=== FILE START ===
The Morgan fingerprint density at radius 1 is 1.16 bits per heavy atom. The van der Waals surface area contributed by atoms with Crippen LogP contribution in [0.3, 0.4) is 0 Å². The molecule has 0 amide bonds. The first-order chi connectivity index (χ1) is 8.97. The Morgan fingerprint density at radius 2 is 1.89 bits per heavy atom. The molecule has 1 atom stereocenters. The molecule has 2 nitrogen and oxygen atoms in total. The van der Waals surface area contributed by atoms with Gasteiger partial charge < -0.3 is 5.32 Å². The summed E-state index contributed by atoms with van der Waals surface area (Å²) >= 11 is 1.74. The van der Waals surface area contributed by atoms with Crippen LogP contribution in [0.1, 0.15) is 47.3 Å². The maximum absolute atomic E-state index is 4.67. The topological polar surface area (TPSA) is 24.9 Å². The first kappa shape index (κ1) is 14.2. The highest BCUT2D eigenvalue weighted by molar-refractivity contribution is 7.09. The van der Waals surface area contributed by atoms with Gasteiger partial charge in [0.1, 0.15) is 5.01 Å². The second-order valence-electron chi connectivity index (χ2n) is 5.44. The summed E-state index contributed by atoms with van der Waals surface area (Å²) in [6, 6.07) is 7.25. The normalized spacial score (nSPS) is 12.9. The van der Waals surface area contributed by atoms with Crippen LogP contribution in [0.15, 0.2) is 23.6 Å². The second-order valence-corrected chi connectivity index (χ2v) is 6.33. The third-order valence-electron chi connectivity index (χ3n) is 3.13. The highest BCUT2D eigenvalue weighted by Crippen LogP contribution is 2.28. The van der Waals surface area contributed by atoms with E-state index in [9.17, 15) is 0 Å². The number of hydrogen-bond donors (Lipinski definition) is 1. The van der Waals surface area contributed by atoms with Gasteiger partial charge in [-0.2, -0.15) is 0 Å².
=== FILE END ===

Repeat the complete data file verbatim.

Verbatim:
The Morgan fingerprint density at radius 1 is 1.16 bits per heavy atom. The van der Waals surface area contributed by atoms with Crippen LogP contribution in [0.3, 0.4) is 0 Å². The molecule has 0 amide bonds. The first-order chi connectivity index (χ1) is 8.97. The Morgan fingerprint density at radius 2 is 1.89 bits per heavy atom. The molecule has 1 atom stereocenters. The molecule has 2 nitrogen and oxygen atoms in total. The van der Waals surface area contributed by atoms with Gasteiger partial charge < -0.3 is 5.32 Å². The summed E-state index contributed by atoms with van der Waals surface area (Å²) >= 11 is 1.74. The van der Waals surface area contributed by atoms with Crippen LogP contribution in [0.1, 0.15) is 47.3 Å². The maximum absolute atomic E-state index is 4.67. The topological polar surface area (TPSA) is 24.9 Å². The first kappa shape index (κ1) is 14.2. The highest BCUT2D eigenvalue weighted by molar-refractivity contribution is 7.09. The van der Waals surface area contributed by atoms with Gasteiger partial charge in [0.1, 0.15) is 5.01 Å². The second-order valence-electron chi connectivity index (χ2n) is 5.44. The summed E-state index contributed by atoms with van der Waals surface area (Å²) in [6, 6.07) is 7.25. The normalized spacial score (nSPS) is 12.9. The van der Waals surface area contributed by atoms with Crippen LogP contribution in [0.15, 0.2) is 23.6 Å². The second-order valence-corrected chi connectivity index (χ2v) is 6.33. The third-order valence-electron chi connectivity index (χ3n) is 3.13. The highest BCUT2D eigenvalue weighted by Crippen LogP contribution is 2.28. The van der Waals surface area contributed by atoms with E-state index in [9.17, 15) is 0 Å². The number of hydrogen-bond donors (Lipinski definition) is 1. The van der Waals surface area contributed by atoms with Gasteiger partial charge in [-0.2, -0.15) is 0 Å².